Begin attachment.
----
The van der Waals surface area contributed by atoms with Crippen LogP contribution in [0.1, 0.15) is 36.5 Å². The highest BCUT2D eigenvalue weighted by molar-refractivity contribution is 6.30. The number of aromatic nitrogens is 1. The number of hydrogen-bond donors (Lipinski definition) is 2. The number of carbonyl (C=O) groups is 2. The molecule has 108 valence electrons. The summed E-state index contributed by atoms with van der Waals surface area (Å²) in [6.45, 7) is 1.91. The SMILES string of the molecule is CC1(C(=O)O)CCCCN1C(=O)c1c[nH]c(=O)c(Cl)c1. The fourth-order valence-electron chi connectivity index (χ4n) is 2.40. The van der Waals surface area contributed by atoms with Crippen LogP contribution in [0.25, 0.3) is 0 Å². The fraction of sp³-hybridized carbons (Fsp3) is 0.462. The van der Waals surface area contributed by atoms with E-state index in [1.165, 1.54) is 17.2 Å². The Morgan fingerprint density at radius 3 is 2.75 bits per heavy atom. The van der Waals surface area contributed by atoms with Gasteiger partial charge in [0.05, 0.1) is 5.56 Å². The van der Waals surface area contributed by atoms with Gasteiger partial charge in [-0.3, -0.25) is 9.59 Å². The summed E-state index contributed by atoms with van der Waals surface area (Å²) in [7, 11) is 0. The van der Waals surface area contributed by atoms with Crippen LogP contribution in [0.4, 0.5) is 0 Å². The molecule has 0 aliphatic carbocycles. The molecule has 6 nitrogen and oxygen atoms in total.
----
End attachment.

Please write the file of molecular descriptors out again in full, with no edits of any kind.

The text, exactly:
The van der Waals surface area contributed by atoms with Crippen LogP contribution in [0.1, 0.15) is 36.5 Å². The highest BCUT2D eigenvalue weighted by molar-refractivity contribution is 6.30. The number of aromatic nitrogens is 1. The number of hydrogen-bond donors (Lipinski definition) is 2. The number of carbonyl (C=O) groups is 2. The molecule has 108 valence electrons. The summed E-state index contributed by atoms with van der Waals surface area (Å²) in [6.45, 7) is 1.91. The SMILES string of the molecule is CC1(C(=O)O)CCCCN1C(=O)c1c[nH]c(=O)c(Cl)c1. The fourth-order valence-electron chi connectivity index (χ4n) is 2.40. The van der Waals surface area contributed by atoms with Crippen LogP contribution in [0.25, 0.3) is 0 Å². The fraction of sp³-hybridized carbons (Fsp3) is 0.462. The van der Waals surface area contributed by atoms with E-state index in [1.165, 1.54) is 17.2 Å². The Morgan fingerprint density at radius 3 is 2.75 bits per heavy atom. The van der Waals surface area contributed by atoms with Gasteiger partial charge in [0.05, 0.1) is 5.56 Å². The van der Waals surface area contributed by atoms with Gasteiger partial charge in [-0.3, -0.25) is 9.59 Å². The summed E-state index contributed by atoms with van der Waals surface area (Å²) in [7, 11) is 0. The van der Waals surface area contributed by atoms with Crippen LogP contribution in [0.4, 0.5) is 0 Å². The molecule has 0 aliphatic carbocycles. The molecule has 6 nitrogen and oxygen atoms in total.